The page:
Electronics and Semiconductor Industry
Measurement technology for electronics such as printed circuit boards, surface-mounted components and semiconductors.
For most electronics applications it is prohibited to use solders that contain lead (RoHS and WEEE directives). However, the so-called tin whiskers that sometimes grow from the surface of unleaded solder can cause short circuits – posing an unacceptable risk for high reliability (“hi-rel”) applications in aerospace and military use. To prevent this defect, a minimum lead content of 3 wt% is specified for solder used in hi-rel applications. Because the consequences of failure could be so dangerous, these specifications must be verified through measurement of the lead content.
As the electronics industry makes use of ever thinner coatings, manufacturers increase their demands on measuring technologies to provide reliable parameters for product monitoring and control. The coating system Au/Pd/Ni is frequently used in the electroplating of leadframes, with CuFe2 (CDA 195) as substrate material. Typical coating thicknesses are between 3-10 nm Au and 10-100 nm Pd. For monitoring the quality of these coating systems, X-ray fluorescence instruments have established themselves as the measurement method of choice.
Bronze foils/strips are used for a huge variety of industrial applications, ranging from electrical contacts and membranes to spring elements and switches. The processing industry requires CuSn6 foils with more and more specific characteristics, e.g. significantly higher mechanical load-carrying capacity. To guarantee consistent quality, the mechanical characteristics of the foils must be determined.
Because EU directives like EU2002/95/EC and EU2002/96/EC prohibit lead and other heavy metals, the solderable coating systems used on printed circuit boards must now be lead free. However, immersion tin carries the risk that, due to diffusion processes, the usable tin remaining in the plating can be insufficient to guarantee the success of solder processes and the quality of solder joints. Therefore the thickness of the pure tin in the coating must be checked before soldering.
Due to growing restrictions on the use of lead in electronic products, efforts have been made to find appropriate substitutes. In the advanced IC packaging industry, the formerly ubiquitous, high-quality – but hazardous – eutectic SnPb solder bumps are now gradually being replaced by lead-free technology, such as SnAgCu alloy solder bumps. Because these new alloys require a certain composition in order to assure solderability and other mechanical properties, they must be measured precisely.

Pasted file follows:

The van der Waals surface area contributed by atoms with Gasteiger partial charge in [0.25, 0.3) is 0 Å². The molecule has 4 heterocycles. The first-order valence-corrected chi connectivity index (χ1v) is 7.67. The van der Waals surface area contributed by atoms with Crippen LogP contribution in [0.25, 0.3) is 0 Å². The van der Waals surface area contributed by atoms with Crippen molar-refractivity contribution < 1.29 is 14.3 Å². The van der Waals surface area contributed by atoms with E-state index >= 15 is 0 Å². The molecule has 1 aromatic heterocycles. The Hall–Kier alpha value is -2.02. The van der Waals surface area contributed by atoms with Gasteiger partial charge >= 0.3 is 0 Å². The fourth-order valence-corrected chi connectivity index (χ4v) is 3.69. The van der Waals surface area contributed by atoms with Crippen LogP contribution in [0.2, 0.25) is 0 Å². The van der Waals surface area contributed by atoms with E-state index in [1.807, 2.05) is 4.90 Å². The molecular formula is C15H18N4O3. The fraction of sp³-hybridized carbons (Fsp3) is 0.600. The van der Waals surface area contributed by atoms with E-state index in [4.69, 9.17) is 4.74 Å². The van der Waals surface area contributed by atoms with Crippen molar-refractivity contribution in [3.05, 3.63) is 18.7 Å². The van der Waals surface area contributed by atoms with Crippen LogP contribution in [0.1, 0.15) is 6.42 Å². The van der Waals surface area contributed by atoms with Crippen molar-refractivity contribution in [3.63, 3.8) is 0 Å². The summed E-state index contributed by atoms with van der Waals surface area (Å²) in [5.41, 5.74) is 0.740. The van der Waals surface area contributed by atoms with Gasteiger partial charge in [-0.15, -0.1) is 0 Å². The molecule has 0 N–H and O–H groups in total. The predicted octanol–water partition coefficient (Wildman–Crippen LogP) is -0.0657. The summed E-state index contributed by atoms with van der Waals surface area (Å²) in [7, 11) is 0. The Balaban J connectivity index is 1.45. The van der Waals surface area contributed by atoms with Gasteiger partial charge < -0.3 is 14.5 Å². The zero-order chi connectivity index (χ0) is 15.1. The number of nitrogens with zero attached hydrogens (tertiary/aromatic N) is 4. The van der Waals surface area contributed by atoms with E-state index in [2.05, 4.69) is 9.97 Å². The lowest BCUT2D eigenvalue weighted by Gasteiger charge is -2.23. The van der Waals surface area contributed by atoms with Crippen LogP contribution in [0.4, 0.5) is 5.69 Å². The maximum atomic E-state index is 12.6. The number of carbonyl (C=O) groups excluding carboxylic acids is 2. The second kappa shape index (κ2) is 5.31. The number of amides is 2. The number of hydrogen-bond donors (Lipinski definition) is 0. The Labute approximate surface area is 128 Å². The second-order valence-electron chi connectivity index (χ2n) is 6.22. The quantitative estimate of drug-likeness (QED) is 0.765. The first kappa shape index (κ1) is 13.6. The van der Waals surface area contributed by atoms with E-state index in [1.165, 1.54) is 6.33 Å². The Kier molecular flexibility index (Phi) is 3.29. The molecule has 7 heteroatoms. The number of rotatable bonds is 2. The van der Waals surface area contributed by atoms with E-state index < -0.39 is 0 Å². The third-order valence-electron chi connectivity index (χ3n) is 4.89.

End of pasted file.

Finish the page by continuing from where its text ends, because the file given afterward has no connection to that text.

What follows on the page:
It is critical for manufacturers and distributors of many products to be able to detect harmful substances. Various regulations, such as RoHS (Restriction of Hazardous Substances), DIN EN 71 (Safety of Toys Standard) and CPSIA (Consumer Product Safety Improvement Act), specify maximum permissible values, particularly for heavy metals.
Modern printed circuit boards (PCBs) are furnished with a huge number of contact points for electrical connections, all of which are coated with metal. The metrological monitoring of these coated areas is imperative for precise process control. But especially for large-scale boards, manual positioning on these tiny measuring spots is simply unfeasible.
Determining the coating thickness of standard PCB applications must be fast, precise, non-destructive and cost effective. Ever-higher volumes of standard PCBs are being produced with ever-thinner coatings, often using precious metals and requiring testing on ever-smaller structures. Plus, to be suitable for this purpose any instrument must cope with further sample handling challenges such as flexible or oversized PCBs.
To prevent solder from bridging conductive traces and causing short-circuits, while undergoing the soldering process printed circuit boards (PCBs) are coated with a non-conductive lacquer to which solder will not adhere. This ‘solder mask’ also safeguards the board’s circuitry against environmental influences and improves electric strength. With so much depending on this important layer, it is obvious that its quality should be monitored during manufacture.
As electronic devices get smaller and smaller, conducting paths must be positioned even more closely together on printed circuit boards(PCBs). This is why, today, most PCBs are multilayered.In order to transfer electronic signals through to all the layers, these are connected byplated through-holes, also called vias (verticalinterconnect access), which are electroplated withan electrically conductive material such as copper.To ensure proper function, the hole lining must be uniform.
Conformal coating material is applied to electronic circuitry to act as protection against moisture, dust, chemicals, and temperature extremes. Coatings on assemblies which are too thin or totally uncoated and therefore non-protected board parts could result in damage or malfunction of the electronics.
As the electronics industry makes use of ever thinner coatings, manufacturers increase their demands on measuring technologies to provide reliable parameters for product monitoring. One example is the Au/Pd/Ni/Cu/printed circuit board system with coating thicknesses for Au and Pd of just a few nm. For monitoring the quality of these coating systems, X-ray fluorescence instruments have established themselves as the measurement method of choice.